The Elon Town Council considered a petition by Elon University to add a pavilion to the intersection of North Antioch Avenue and East College Avenue, behind the Sklut Hillel House during the June 13 meeting.
The council also held a public hearing for a conditional district rezoning request for developers to create a new subdivision and approved the 2024 fiscal year budget. The council also made three public proclamations — recognizing the month of June as pride month, June 19 as Juneteenth and July as park and recreation month for the town.
The pavilion will have a 1,766 square-foot open structure with a storage shed in the back. According to Lori Oakley, town planning director, the space will be used for student gatherings. Tim Dengler, assistant director of planning, design and construction management at the university, said Hillel raised the funds to provide this space.
The pavilion will be located in the the back of Hillel’s property with a 15-foot buffer. On the other side of Hillel’s property is a single family home owned by Jean Lowe, who expressed her concerns for the pavilion being near the edge of Hillel’s property.
“Of course I’m not for this,” Lowe said during the meeting. “My objection is that it looks like it's going to be more in my backyard in there. And yes, I object to that.”
The council will vote on the pavilion at the next meeting on June 26 and Mayor Emily Sharpe urged Lowe to speak with both the town staff and the university before the next meeting to reach an agreement before voting on the development.
“Putting myself in Ms. Lowes’ shoes, I wouldn’t want that in my backyard,” Sharpe said. “I think it’s an awesome facility, I think it would be excellent for the students and be excellent on university property, but this is an instance where there's going to be essentially an event center in her backyard.”
At the meeting, close to 30 residents were in attendance and over 10 people spoke during the public hearing for the conditional district rezoning. The council reviewed a residential project request, Parc East, containing 44 single-family homes and 85 townhomes in Parc East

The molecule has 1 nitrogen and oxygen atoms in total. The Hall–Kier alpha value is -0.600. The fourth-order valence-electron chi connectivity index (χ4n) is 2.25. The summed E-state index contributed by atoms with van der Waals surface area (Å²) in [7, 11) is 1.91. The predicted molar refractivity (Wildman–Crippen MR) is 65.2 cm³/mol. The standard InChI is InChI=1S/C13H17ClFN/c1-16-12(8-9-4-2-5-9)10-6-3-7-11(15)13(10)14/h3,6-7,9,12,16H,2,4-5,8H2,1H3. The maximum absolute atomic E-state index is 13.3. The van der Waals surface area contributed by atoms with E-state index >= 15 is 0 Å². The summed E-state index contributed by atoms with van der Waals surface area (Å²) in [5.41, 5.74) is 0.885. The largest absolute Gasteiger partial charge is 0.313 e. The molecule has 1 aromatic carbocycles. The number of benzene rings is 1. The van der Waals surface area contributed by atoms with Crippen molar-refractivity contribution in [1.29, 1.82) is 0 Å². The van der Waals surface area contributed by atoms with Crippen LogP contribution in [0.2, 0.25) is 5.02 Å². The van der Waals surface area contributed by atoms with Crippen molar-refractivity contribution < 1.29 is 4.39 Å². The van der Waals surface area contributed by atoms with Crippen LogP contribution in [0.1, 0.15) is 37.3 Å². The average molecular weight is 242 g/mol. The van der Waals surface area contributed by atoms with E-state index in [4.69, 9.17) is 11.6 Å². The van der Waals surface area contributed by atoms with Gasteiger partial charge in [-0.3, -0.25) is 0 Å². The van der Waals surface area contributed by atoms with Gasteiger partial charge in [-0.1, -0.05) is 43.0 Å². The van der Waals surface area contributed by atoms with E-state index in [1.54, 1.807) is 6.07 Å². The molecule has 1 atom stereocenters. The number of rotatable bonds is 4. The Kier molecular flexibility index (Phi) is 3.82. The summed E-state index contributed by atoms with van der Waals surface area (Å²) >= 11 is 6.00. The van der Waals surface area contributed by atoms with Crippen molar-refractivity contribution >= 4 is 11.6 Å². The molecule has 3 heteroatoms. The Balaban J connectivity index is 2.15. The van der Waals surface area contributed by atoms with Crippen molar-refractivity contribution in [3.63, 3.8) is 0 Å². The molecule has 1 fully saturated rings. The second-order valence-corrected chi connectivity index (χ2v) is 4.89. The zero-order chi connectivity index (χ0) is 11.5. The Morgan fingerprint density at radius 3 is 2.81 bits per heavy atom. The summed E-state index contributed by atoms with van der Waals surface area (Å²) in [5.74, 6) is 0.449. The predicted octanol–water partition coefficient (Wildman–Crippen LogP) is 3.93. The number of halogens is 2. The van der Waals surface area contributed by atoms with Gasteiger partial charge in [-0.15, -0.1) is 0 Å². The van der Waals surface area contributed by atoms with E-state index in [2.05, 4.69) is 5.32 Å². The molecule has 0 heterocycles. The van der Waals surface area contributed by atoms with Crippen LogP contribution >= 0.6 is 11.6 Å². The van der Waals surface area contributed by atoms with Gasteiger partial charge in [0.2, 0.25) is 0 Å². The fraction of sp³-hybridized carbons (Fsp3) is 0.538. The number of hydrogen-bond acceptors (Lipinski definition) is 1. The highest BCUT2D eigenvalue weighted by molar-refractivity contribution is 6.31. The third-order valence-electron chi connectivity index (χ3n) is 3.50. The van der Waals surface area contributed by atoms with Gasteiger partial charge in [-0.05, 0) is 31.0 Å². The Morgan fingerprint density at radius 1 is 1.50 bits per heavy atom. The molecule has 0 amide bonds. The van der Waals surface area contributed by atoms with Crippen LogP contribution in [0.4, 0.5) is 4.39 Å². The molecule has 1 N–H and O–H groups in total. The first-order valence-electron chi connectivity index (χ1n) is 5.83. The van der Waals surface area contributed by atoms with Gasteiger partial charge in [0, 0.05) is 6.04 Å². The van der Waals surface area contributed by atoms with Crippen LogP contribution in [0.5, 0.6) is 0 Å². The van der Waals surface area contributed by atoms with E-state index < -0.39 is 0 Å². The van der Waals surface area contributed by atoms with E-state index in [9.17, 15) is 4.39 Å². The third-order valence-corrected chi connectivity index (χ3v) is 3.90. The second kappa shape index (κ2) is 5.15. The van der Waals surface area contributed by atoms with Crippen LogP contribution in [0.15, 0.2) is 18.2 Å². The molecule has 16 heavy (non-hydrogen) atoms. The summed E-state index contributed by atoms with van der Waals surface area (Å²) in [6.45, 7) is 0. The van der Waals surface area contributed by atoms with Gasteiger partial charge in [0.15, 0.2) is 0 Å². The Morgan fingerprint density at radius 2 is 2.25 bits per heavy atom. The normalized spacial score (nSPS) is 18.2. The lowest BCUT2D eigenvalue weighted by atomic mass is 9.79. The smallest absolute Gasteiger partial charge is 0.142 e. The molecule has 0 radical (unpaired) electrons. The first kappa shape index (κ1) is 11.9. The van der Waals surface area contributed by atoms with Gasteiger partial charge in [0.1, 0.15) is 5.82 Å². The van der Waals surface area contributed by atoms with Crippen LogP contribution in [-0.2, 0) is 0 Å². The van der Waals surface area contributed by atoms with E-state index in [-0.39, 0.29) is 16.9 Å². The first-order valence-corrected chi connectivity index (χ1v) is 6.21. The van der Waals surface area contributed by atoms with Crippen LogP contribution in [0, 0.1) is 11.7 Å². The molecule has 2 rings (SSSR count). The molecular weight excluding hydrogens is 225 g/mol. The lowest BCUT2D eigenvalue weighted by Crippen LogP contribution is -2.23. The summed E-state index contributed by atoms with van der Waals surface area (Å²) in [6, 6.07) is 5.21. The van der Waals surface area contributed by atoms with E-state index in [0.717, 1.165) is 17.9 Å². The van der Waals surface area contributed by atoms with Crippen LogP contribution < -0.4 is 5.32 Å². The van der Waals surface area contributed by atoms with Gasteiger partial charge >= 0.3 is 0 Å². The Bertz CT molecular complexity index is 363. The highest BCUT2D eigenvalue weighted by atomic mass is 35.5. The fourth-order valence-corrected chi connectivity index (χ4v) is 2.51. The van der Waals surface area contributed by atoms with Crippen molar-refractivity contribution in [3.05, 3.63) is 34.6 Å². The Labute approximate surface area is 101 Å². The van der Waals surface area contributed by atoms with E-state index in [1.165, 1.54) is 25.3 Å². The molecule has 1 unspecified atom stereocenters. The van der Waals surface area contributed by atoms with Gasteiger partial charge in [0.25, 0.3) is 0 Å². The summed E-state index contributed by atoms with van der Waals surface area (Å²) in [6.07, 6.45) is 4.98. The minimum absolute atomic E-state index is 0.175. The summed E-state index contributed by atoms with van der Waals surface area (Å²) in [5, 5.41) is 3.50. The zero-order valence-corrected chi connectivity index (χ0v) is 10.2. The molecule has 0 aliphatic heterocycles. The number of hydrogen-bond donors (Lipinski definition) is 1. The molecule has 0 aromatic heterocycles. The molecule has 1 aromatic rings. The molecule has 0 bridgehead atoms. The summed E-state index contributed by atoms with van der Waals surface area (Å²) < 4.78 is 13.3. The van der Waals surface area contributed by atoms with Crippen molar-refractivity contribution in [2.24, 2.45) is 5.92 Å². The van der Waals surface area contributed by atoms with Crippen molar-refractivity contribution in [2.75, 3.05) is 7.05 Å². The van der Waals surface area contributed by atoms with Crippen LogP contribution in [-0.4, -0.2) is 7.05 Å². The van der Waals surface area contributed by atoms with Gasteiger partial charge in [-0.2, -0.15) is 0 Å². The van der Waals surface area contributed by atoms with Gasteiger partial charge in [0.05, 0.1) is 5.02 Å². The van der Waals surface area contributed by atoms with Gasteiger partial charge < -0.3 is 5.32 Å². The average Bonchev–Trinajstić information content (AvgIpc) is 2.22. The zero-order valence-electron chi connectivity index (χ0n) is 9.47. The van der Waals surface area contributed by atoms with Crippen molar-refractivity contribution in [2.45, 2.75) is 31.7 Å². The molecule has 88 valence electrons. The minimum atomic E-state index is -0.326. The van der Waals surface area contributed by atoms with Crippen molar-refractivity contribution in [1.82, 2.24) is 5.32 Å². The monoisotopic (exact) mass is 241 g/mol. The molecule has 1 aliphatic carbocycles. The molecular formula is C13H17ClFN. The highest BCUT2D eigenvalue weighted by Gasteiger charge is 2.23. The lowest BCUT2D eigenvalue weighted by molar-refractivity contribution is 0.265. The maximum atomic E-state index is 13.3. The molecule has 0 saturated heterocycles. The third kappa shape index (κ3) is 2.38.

The area is at the northeast intersection of University Drive and Shallowford Church Road and is currently zoned as neighborhood residential, village center and suburban residential. Both neighborhood residential zoning and suburban residential zoning contain mainly single-family homes, along with a village center which is a mixed use development of commercial and residential.
If approved, the land parcel would become urban residential. Jeremy Medlin, one of the developers for Parc East, said his reasoning for wanting to change the zoning is because of the flexibility of conditional zoning.
Oakley said under the current zoning, there is no density requirement and it is mandated to have a mixture of detached homes, attached homes, apartments and live work units. Oakley said this means under the current zoning, any development created could include a larger amount of homes than the current developers are looking for. Medlin said he feels this lower density development is more fitting for the town of Elon.
Despite Parc East having less homes than the land is currently zoned for, the main concern residents brought up at the meeting was traffic — leading to a broader safety concern.
Resident Mark Young said he feels Elon already has a traffic problem and was concerned with the direction the town was moving in.
“My question is what does the town of Elon stand for? What are you looking to project?” Young said during the meeting. “Do you want to continue to overload and then try to work out problems when you're going to have havoc with streets and children crossing roads, college kids crossing roads, parents trying to get into schools and out of schools safely.”
Robert Young, Elon resident and campus police officer, said he also was concerned regarding the influx of new developments. Young said Elon is ranked second in North Carolina in safety, and wants to make sure that ranking doesn’t change.
“When you build new neighborhoods, it brings in more crime, it attracts more criminals,” Young said. “With them connecting to Cable Road that's going to be a gateway to our neighborhood.”
Many other residents of Cable Square neighborhood expressed concerns with increases in traffic, as along with new houses in the development, one of the entrances into Parc East would be going through Cable Square.
Following the public hearing, Sharpe said she understands hesitation to want any new developments as she grew up in rural places. Hearing residents' concerns, she clarified what conditional zoning means and expressed gratitude toward residents for sharing their opinions.
“What conditional rezoning, or conditional zoning, says is that we can put stipulations on a zone or an area that we can't otherwise,” Sharpe said. “In this particular case, the rezoning request is considered a down zone because what could be built there right now is way more.”